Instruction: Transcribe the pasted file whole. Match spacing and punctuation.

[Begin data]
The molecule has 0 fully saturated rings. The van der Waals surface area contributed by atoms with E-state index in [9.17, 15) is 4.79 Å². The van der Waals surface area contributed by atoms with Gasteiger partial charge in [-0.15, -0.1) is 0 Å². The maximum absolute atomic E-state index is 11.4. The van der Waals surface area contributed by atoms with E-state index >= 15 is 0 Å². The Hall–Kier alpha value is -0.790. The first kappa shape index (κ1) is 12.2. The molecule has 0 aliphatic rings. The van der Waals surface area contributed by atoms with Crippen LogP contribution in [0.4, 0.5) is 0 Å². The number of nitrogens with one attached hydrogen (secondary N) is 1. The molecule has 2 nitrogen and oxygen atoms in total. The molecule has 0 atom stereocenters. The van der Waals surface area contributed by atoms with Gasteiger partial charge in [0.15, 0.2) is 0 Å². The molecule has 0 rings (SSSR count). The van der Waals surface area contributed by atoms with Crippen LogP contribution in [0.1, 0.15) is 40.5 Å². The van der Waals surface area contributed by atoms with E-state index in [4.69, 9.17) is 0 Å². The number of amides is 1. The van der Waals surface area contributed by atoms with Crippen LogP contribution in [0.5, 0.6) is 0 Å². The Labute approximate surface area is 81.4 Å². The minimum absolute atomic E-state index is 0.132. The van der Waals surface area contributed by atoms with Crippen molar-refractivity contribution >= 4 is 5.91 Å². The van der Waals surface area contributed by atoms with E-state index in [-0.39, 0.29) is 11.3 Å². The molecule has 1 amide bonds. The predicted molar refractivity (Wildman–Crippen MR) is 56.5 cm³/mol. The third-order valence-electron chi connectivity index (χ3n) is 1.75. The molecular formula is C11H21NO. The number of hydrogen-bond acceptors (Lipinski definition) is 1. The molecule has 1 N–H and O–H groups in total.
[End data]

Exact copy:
The molecule has 0 fully saturated rings. The van der Waals surface area contributed by atoms with E-state index in [9.17, 15) is 4.79 Å². The van der Waals surface area contributed by atoms with Gasteiger partial charge in [-0.15, -0.1) is 0 Å². The maximum absolute atomic E-state index is 11.4. The van der Waals surface area contributed by atoms with E-state index >= 15 is 0 Å². The Hall–Kier alpha value is -0.790. The first kappa shape index (κ1) is 12.2. The molecule has 0 aliphatic rings. The van der Waals surface area contributed by atoms with Crippen LogP contribution in [0.4, 0.5) is 0 Å². The number of nitrogens with one attached hydrogen (secondary N) is 1. The molecule has 2 nitrogen and oxygen atoms in total. The molecule has 0 atom stereocenters. The van der Waals surface area contributed by atoms with Gasteiger partial charge in [0.15, 0.2) is 0 Å². The molecule has 0 rings (SSSR count). The van der Waals surface area contributed by atoms with Crippen LogP contribution in [0.1, 0.15) is 40.5 Å². The van der Waals surface area contributed by atoms with E-state index in [4.69, 9.17) is 0 Å². The number of amides is 1. The van der Waals surface area contributed by atoms with Crippen LogP contribution in [0.5, 0.6) is 0 Å². The Labute approximate surface area is 81.4 Å². The minimum absolute atomic E-state index is 0.132. The van der Waals surface area contributed by atoms with Crippen molar-refractivity contribution >= 4 is 5.91 Å². The van der Waals surface area contributed by atoms with E-state index in [-0.39, 0.29) is 11.3 Å². The molecule has 1 amide bonds. The predicted molar refractivity (Wildman–Crippen MR) is 56.5 cm³/mol. The third-order valence-electron chi connectivity index (χ3n) is 1.75. The molecular formula is C11H21NO. The number of hydrogen-bond acceptors (Lipinski definition) is 1. The molecule has 1 N–H and O–H groups in total.